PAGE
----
I begin this lesson by passing out my monthly Parent Newsletter. I write a monthly class newsletter informing parents about what we are going to be reading as well as supporting a crucial partnership with my students' parents. We read the newsletter aloud before beginning the activator. As an educator i am always looking for ways to inform parents as well as develop a real partnership for teaching and reaching their children and my students. I recommend you add a newsletter to your parent outreach goals.
I want to make this lesson have real life relevance for my students. For the activator I ask them to write about a time that they needed to be somewhere, and pretended that they were involved but really did not want to be there.
After this quick write of their experience I ask students to report out by sharing with a partner and and then ask for a few volunteers to share their experience with the class. I then explain that being a teenager and having to be in a place that you rather not be but felt pressure to pretend that you wanted to there, is a theme of the memoir we will be reading called Salvation by Langston Hughes.
I increase the time that I usually allot for this part of my lesson because of the information I feel necessary needing to be covered before reading of the text.
Next I ask students to think of words that come to mind when they think of the word Salvation. I pick on a few students to share their thoughts and then ask them to write the word Salvation and its meanings on slide#7. They continue to write the vocabulary words on slide #8 in their journals.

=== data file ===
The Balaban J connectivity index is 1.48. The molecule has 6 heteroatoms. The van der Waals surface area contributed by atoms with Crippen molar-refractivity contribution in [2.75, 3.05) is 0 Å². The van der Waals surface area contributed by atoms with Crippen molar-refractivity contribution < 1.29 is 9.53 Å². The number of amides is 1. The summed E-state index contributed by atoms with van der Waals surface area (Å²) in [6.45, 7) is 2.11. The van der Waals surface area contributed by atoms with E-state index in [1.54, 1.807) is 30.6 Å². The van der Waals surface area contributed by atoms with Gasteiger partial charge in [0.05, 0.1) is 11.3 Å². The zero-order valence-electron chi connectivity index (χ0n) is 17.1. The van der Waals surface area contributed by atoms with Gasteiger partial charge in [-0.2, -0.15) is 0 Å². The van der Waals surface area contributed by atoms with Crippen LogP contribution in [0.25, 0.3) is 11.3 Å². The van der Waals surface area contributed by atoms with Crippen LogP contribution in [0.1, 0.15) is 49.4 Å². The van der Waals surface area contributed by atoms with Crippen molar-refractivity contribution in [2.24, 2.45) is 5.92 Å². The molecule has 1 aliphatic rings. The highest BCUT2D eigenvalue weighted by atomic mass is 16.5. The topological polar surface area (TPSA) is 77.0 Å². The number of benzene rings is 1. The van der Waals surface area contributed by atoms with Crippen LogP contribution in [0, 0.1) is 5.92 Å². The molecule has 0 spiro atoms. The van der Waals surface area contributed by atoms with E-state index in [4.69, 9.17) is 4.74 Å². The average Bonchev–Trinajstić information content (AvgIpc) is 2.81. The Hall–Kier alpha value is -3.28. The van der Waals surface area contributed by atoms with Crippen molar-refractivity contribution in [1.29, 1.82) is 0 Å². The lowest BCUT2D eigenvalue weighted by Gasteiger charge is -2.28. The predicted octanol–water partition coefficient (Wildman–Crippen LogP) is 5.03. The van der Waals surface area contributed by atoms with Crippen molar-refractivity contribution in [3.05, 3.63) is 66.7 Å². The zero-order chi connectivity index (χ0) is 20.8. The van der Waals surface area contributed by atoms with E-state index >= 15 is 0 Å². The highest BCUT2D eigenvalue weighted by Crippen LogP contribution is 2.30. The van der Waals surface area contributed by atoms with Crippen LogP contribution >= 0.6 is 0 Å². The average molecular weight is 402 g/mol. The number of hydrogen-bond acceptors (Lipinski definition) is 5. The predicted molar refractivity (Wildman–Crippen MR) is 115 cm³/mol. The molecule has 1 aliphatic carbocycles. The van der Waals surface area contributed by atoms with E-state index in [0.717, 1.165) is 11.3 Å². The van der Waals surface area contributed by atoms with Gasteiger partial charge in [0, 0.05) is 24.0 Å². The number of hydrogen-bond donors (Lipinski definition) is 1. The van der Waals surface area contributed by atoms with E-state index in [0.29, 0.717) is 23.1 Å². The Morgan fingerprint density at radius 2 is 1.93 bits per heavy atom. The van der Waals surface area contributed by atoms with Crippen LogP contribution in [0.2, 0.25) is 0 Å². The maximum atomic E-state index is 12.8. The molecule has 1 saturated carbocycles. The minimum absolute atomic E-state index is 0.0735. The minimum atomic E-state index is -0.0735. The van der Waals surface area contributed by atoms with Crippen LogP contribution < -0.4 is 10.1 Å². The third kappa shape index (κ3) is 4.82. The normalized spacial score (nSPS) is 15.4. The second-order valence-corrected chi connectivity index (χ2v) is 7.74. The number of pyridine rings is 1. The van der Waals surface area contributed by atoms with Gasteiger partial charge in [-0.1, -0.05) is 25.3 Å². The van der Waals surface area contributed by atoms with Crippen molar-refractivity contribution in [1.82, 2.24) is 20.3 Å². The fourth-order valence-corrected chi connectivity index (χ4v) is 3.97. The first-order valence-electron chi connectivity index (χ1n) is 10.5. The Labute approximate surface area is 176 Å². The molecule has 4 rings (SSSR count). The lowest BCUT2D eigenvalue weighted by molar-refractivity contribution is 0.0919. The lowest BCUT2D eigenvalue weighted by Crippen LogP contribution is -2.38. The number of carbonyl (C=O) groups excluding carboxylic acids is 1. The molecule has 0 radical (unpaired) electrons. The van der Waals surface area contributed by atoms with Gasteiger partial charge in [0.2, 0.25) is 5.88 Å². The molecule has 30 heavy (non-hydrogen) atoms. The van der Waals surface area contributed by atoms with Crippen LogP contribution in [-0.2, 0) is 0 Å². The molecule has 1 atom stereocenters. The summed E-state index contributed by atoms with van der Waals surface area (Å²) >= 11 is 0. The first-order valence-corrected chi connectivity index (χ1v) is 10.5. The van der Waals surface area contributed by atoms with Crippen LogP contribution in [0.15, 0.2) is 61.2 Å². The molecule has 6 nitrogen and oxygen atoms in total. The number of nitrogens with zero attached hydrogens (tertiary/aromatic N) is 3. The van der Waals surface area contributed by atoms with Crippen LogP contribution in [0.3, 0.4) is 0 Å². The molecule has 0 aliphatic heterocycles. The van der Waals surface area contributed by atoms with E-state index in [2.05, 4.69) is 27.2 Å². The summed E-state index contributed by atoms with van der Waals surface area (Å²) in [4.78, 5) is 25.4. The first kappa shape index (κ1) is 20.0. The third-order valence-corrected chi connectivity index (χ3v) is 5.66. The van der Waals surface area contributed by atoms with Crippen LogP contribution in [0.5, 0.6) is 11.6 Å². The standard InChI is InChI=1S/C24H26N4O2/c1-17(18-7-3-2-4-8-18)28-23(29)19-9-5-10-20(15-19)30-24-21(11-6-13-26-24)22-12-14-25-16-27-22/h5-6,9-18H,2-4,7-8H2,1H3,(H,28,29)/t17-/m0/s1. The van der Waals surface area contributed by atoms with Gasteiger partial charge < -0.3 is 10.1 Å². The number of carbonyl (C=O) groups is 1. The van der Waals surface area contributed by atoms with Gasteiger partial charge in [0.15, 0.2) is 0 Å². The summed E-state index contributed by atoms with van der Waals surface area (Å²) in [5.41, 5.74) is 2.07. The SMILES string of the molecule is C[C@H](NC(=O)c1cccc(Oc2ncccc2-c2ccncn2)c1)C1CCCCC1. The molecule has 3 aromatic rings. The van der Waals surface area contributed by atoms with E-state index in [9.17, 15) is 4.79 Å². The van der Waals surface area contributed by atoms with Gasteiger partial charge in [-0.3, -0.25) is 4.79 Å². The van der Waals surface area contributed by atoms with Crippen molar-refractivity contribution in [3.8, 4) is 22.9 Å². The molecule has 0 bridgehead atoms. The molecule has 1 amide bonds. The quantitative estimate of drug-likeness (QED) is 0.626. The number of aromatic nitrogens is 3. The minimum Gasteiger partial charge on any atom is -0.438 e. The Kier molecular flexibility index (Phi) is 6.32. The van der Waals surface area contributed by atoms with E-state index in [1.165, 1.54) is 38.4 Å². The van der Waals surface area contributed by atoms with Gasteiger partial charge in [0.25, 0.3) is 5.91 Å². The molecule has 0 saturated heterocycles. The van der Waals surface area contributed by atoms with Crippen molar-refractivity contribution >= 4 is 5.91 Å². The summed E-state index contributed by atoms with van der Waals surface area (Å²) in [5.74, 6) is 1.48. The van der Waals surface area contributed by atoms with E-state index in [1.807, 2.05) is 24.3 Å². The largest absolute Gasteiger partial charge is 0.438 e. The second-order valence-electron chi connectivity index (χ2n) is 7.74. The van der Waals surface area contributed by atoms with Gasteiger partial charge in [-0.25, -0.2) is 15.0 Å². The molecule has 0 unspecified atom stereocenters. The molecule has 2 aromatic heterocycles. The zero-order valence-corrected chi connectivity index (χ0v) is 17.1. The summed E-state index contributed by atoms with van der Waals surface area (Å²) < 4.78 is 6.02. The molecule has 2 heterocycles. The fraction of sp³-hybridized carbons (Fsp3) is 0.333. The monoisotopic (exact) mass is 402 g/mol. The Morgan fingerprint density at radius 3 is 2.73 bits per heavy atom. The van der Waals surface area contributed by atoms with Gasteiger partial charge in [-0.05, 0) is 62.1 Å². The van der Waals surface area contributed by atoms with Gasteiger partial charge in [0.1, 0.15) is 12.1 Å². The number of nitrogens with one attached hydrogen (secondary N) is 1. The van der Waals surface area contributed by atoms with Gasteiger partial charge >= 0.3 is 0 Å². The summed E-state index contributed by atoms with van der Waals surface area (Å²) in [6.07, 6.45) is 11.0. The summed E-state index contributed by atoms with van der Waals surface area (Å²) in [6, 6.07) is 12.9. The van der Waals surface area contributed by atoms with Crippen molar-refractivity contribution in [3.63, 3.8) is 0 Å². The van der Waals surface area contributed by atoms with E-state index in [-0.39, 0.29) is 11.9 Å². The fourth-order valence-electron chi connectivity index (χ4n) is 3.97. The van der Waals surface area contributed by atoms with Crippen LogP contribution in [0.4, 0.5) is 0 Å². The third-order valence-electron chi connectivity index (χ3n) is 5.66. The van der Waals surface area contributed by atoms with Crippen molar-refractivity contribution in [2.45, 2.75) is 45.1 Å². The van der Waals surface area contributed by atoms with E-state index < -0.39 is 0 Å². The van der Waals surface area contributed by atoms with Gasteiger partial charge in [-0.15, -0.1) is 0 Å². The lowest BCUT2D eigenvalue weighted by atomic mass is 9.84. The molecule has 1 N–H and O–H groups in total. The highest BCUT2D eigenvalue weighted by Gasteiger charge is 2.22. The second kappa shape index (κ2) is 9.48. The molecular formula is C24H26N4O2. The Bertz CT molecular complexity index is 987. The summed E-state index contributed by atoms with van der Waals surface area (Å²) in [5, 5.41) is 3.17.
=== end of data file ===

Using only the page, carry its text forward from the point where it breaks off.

RL.9-10.4 focuses on determining the meaning of words and phrases as they are used in the text, including figurative and connotative meanings; analyzing the cumulative impact of specific word choices on meaning and tone. The author's use of the literary terms and irony, drives the theme in this essay. I review irony by showing photos illustrating irony, slides #9-13, and ask students to discuss why they portray irony?
I check for understanding by facilitating a discussion on irony and asking students to explain their thinking.
I pass out an adapted version of the essay Salvation and ask students to read at least pages 1-3. Not unlike my past short stories, information is "chunked" making the text more accessible for all students, and especially those who struggle with reading comprehension.
I circulate among the class using guided practice by checking for understanding while students read silently and answer the integrated questions.